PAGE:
Archive for July, 2008

Architecture of happy-enough-ness

Tuesday, July 29th, 2008

I love the building where I work. Even after almost four years I’m still routinely struck by the little details which make it so interesting and beautiful.

In The Architecture of Happiness Alain de Botton notes:

Belief in the significance of architecture is premised on the notion that we are, for better and for worse, different people in different places – and on the conviction that it is architecture’s task to render vivid to us who we might ideally be…

However, architecture is perplexing in how inconsistent is its capacity to generate the happiness on which its claim to our attention is founded. While an attractive building may on occasion flatter an ascending mood, there will be times when the most congenial of locations will be unable to dislodge our sadness or misanthropy.

We can feel anxious and envious even though the floor we’re standing on has been imported from a remote quarry, and finely sculpted window frames have been painted a soothing grey. Our inner metronome can be unimpressed by the efforts of workmen to create a fountain or nurture a symmetrical line of oak trees. We can fall into a petty argument which ends in threats of divorce in a building by Geoffrey Bawa or Louis Kahn. Houses can invite us to join them in a mood which we find ourselves incapable of summoning. The noblest architecture can sometimes do less for us than a siesta or an aspirin…

Beautiful architecture has none of the unambiguous advantages of a vaccine or a bowl of rice. Its construction will hence never be raised to a dominant political priority, for even if the whole of the man-made world could, through relentless effort and sacrifice, be modelled to rival Saint Mark’s Square, even if we could spend the rest of our lives in the Villa Rotonda or the Glass House, we would still often be in a bad mood.

As ever, de Botton explores the sublime potentials and bleak pragmatics of his subject thoroughly. I’m sure I don’t do credit to this beautiful building by the moods, depressions, tempers, silliness or pettinesses I indulge in here but just now at least I found simply walking around it enough of a distraction to make me grateful for it.

hello kitty stress test

Saturday, July 26th, 2008

My results for the Hello Kitty stress test:

I better enjoy the green and the wood.

Things I saw today (Animation backgrounds)

Saturday, July 26th, 2008

Animation Backgrounds gathers the beautiful backgrounds of cartoon movies.

As a child, cartoons strongly informed my understanding of other places in the world, how adults interacted or how things worked (or as with a favorite Bugs Bunny cartoon, formed the entirety of my knowledge of opera). It’s interesting to re-see these spaces with adult eyes and to realize the degree to which they lurk in my subconscious.

From Cinderella

From Bambi

From Bugs Bunny

From The Rescuers

From Tom and Jerry

From Peter Pan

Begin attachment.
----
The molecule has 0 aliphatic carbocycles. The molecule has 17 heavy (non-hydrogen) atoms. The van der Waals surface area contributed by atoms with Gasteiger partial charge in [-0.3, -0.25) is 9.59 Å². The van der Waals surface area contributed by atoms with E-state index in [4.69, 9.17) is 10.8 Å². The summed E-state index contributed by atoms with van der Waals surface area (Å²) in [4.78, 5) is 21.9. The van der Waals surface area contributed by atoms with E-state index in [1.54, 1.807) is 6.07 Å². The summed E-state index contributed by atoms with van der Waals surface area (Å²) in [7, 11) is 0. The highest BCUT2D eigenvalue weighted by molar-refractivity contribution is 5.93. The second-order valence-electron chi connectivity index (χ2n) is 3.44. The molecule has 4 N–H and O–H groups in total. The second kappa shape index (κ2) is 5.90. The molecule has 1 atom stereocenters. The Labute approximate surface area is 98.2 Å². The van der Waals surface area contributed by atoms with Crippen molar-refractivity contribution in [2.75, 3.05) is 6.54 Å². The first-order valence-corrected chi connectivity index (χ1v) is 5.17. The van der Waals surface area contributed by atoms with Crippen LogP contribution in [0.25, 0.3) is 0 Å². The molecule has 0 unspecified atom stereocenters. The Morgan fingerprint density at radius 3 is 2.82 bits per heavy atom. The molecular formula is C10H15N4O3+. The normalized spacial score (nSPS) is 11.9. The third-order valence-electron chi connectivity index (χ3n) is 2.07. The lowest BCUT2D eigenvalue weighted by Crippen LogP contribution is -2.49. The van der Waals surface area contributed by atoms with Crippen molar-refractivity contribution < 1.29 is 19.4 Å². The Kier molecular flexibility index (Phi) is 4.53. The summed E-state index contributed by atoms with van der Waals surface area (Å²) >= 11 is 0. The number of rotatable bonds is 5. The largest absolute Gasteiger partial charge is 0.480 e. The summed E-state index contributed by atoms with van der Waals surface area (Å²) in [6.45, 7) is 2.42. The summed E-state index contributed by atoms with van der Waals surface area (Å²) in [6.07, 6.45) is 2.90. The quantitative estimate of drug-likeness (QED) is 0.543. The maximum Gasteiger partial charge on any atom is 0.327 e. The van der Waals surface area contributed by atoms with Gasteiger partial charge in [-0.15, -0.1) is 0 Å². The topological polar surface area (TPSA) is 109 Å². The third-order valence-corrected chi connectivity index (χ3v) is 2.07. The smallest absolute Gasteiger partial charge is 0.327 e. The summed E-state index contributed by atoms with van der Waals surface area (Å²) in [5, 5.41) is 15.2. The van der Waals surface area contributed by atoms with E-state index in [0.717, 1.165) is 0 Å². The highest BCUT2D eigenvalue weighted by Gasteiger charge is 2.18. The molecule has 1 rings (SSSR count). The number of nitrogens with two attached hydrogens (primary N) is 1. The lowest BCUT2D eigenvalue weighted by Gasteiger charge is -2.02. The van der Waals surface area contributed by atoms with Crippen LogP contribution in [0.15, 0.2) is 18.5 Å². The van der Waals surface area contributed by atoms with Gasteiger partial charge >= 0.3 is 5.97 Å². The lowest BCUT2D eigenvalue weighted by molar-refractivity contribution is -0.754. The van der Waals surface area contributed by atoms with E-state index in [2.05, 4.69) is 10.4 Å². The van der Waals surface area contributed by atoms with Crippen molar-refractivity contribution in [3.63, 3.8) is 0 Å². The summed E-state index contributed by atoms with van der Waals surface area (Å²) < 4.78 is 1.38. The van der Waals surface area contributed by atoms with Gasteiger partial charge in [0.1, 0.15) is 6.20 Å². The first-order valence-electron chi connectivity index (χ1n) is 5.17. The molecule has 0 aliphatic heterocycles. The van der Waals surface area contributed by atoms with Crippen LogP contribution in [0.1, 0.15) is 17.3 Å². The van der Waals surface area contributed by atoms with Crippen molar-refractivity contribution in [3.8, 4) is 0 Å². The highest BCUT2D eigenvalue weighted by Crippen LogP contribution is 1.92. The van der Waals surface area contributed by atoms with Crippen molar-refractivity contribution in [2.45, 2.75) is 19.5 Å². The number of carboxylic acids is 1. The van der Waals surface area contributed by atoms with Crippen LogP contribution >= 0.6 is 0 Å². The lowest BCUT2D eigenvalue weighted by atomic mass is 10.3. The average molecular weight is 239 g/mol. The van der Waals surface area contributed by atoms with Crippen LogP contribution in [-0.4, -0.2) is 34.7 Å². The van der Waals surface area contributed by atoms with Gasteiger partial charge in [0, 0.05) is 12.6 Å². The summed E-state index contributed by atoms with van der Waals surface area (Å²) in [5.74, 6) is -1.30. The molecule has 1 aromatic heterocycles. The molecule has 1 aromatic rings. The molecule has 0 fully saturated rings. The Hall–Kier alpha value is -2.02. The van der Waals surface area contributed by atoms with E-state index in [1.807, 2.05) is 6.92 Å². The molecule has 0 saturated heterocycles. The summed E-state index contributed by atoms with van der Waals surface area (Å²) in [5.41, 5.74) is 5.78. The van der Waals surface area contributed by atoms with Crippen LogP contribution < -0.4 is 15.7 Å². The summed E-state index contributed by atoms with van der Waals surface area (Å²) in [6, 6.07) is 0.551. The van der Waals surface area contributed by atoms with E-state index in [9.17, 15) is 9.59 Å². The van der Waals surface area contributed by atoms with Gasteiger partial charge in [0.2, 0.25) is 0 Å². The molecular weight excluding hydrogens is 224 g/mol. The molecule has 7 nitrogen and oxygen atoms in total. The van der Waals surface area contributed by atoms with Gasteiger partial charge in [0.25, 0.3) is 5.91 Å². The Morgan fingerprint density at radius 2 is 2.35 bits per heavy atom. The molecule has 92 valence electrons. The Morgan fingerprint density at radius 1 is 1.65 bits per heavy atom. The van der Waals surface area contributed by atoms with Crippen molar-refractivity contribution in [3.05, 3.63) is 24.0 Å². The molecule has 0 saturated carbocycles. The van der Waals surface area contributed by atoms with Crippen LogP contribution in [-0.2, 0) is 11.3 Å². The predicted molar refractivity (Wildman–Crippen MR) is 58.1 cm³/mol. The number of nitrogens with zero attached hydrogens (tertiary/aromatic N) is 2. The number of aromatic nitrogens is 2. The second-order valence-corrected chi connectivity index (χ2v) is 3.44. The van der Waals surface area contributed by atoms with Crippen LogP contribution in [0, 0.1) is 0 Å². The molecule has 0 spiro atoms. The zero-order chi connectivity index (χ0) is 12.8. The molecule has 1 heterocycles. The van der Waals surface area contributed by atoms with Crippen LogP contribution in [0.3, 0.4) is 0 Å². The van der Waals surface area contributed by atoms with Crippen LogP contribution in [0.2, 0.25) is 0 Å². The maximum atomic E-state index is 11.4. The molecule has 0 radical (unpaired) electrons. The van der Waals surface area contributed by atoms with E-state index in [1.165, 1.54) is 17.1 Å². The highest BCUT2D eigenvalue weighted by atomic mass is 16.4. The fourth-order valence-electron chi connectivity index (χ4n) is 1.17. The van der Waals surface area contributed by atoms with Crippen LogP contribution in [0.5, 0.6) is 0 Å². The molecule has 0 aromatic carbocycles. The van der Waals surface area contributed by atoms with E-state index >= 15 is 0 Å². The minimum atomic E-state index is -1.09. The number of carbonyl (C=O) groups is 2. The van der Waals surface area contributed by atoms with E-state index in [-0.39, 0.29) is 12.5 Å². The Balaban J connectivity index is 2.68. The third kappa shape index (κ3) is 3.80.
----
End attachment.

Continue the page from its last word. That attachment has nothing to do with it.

From Lady and the Tramp


Wednesday, July 9th, 2008


Today in one of the pyschology feeds in my rssreader I read an interesting take on technology and connection — something much closer to my own experience, rather than the “technology is isolating!” meme.

…Freud even noted in Civilization and its Discontents that

“If there had been no railway to conquer distances, my child would never have left his native town and I should need no telephone to hear his voice; if traveling across the ocean by ship had not been introduced, my friend would not have embarked on his sea-voyage and I should not need a cable to relieve my anxiety about him.”

We use technologies so that we may be closer to those for whom we most care and we use them so that we may keep our distance from those we cannot or will not yet face.

The author, Dr. Christopher Ramey, concludes with an interesting take on how language, communication itself, works – transforming private, internal thoughts to the public, external words.

In one sense, one can regard language and metaphor as the making publicly observable of one’s private observations. It is a blurring of boundaries of sorts. This is a blog by someone whom you have not met. I doubt it will ever prove ‘touching’ in some overly sentimental sense of that word, but it is certainly true that even though we are no closer to each other than strangers, these words have brought us together for a short while. What language in general and a metaphor like ‘reaching out and touching someone’ in particular reveals is that—despite our seemingly paradoxical search for personal identity and individuality, as well as our insistence on privacy—we seek each other out. All psychology is inherently and constitutively a social psychology.

Things that made me laugh (Wodehouse again)

Tuesday, July 1st, 2008

She gazed at me, but without the lovelight.

“Oh, for goodness sake, go away and boil your head, Bertie!”

I drew myself up.

“That,” I replied, with dignity, “is just what I am going to go away and boil. At least, I mean, I shall now leave you. I have said my say.”


“But permit me to add—-”

“I won’t.”

“Very good,” I said coldly. “In that case, tinkerty tonk.”

And I meant it to sting.

-PG Wodehouse Right Ho, Jeeves